What Not To Look At When Buying A House

Just as important as the list of things to consider when buying a house is the list of things to ignore or not get swayed by. Tilottoma, Bangladesh’s leading interior design firm, brings you the details

Have you ever been in the situation where the best thing about a package is that it’s well-wrapped?

Well, regardless of whether you have or haven’t, you can imagine how you’d feel when you unwrap a really gorgeously wrapped package to uncover contents that just are not to your liking.

Think how you would feel while sipping a soft drink that’s very attractively packaged, with bright colours and images of actors on the bottle but the actual drink having a very ordinary taste.

It’s much the same with houses.

Buying a house is a major decision; and you should carefully look over the home to decide whether it really is what you need.

However, in our consultations with our clients, Tilottoma has often found that people concentrate, or are swayed by, on the wrong things and end up making a decision based on irrelevant or incorrect facts.

As a responsible Bangladeshi interior design company, Tilottoma wants to empower interior design clients out there.

And that is why we decided to compile a list of the things that you shouldn’t focus on when buying your home.

Does that mean that you should avoid looking at them altogether?


You should always look at all the features a house has to offer when you’re thinking of buying it.

What I’m saying is that there are some features that people get swayed by when looking at a house. And they place undue importance on these features – which results in erroneous buying decisions which are sometimes later regretted.

Why should buying decisions place less importance on these features?

The exact reasons vary but there are two most prominent reasons

  • You can replace them with something you like better at a far cheaper cost than the house
  • You should really be concentrating on a related issue

So, what are the features one should not base their home buying decisions on?

1. Lighting features. Many sellers will proudly flash the lighting arrangements as ‘very beautiful’ or ‘state of the art’.

Don’t be swayed by such self-promoting words.

Yes, bright lighting arrangements or lighting arrangements that provide just the kind of light you need (with dimmers etc) or lighting that just looks good (like chandeliers) definitely add value to the house, you can set them up yourself with a far lower investment than the house.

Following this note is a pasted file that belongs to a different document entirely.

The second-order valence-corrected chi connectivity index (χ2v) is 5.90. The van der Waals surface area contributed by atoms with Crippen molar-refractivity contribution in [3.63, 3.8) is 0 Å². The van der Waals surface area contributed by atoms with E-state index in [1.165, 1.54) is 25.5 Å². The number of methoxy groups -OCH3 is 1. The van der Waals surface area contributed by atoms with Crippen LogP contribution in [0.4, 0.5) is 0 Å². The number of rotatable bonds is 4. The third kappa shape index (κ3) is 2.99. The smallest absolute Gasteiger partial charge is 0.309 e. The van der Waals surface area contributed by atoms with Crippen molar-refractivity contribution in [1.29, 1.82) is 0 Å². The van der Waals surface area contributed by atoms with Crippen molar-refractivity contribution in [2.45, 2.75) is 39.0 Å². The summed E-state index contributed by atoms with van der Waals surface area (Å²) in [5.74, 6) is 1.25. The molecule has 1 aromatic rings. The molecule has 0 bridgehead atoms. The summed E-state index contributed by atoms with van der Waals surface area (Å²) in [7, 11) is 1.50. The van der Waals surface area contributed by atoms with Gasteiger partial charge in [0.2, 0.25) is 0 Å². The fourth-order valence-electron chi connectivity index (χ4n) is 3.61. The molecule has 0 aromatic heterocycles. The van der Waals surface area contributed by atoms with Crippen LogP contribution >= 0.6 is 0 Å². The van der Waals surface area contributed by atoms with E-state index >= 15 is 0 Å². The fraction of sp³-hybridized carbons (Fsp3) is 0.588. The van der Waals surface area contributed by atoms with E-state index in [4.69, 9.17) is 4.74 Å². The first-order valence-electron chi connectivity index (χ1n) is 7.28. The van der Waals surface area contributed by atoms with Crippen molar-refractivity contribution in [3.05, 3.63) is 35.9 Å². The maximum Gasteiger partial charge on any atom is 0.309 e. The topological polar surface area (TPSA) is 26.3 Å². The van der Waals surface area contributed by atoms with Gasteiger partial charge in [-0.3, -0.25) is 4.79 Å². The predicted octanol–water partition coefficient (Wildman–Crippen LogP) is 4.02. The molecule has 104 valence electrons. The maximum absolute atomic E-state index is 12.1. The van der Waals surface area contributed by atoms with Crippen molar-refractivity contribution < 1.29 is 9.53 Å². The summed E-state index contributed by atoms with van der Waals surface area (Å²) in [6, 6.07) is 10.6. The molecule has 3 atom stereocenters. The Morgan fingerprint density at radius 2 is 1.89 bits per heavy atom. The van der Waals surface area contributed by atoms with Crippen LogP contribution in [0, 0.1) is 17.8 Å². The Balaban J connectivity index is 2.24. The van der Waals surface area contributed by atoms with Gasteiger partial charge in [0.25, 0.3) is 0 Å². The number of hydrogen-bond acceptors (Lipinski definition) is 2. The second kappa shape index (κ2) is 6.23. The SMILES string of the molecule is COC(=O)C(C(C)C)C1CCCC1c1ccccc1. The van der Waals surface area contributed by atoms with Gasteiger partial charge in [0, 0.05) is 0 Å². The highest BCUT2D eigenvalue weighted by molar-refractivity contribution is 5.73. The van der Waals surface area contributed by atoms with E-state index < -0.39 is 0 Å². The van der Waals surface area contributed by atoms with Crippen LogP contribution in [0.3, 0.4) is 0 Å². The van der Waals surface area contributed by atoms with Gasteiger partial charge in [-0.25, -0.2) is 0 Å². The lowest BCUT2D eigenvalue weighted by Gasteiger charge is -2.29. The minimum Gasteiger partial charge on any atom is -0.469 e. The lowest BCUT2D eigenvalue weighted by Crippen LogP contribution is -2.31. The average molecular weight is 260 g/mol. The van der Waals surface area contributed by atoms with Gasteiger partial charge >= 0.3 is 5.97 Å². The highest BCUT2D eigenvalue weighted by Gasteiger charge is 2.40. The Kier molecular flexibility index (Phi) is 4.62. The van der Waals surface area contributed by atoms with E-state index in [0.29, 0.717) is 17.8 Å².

What you should be looking at instead are

  • The condition of the wiring. If necessary, get an electrician to check it out.
  • If you are eco-conscious, also check out whether you can install a solar power setup.

2. Decorative millwork. What is millwork? Millwork is any product that is produced by a woodmill. These are used in building construction and interior design.

Most types of millwork are aesthetically pleasing and definitely add an aristocratic touch to your home.

However, many builders use such decorative additions to unreasonably increase home prices. You may be able to install such artwork by yourself later, at far lower prices.

Since these are merely artistic features, you would be well advised to not focus on them when making a purchase decision.

3. Plumbing fixtures. By plumbing fixtures, I mean stuff like taps/faucets, sinks etc.

Are such features merely for decorative purposes? By no means, they do have their uses.

However, it is clear that they do have a high aesthetic value too.

Sometimes, people get carried away by such fixtures and don’t focus on real issues like the state of the plumbing (pipes). But you won’t, since Tilottoma told you what to focus on.

4. Colours. Does getting your home painted cost a lot? Well, it’s not cheap.

Is it a hassle getting your home painted? Definitely. You need to avoid paint falling on things and surfaces you don’t need painted plus there’ll be paint fumes to avoid.

Does a well-painted home mean you can go ahead and buy? No.

One, the paint will very likely not last very long. You will need to get a fresh coat of paint anyway; so remember that the premium you may be asked to pay for the house being painted when you buy could be too high.

Two, paint sometimes hides serious faults like moulding and damp. Please give more importance to these than to the paint.

5. Staging. When for sale homes are shown to prospective buyers, they are ‘staged’ by the realtor, that is, they are given a brush-over to make them look nice and clean.

And that’s nothing wrong. If you want to sell something you own, you always give it a scrub and clean before showing it to the prospective buyer.

Now, have you noticed how a motorcycle that appears so dazzling when you see your favourite movie star riding it in the advertisement can appear far less impressive after you’ve bought it?

Similarly, the home you’ve just bought may look far less valuable after the effects of the staging wear off and you start living in it.

So, remember to look past the staging at the ergonomics, free space available and comfort level before you make a purchase.

To summarize, while you need to look at every feature of a house before buying it, there are some features that many amateur home buyers give more importance to than they should.

Such features are often cheaply replaced or may be hiding serious defects. Sometimes, you may be missing some related but much more important features (like the condition of the electrical wiring rather than the lighting arrangements).

As any full service interior design firm (whether in Bangladesh or anywhere else) will tell you, a full architectural or building project and an interior design project are different from each other.

So, when buying a home, remember to not get swayed unduly by all these features; rather, look for the more important things I just told you about.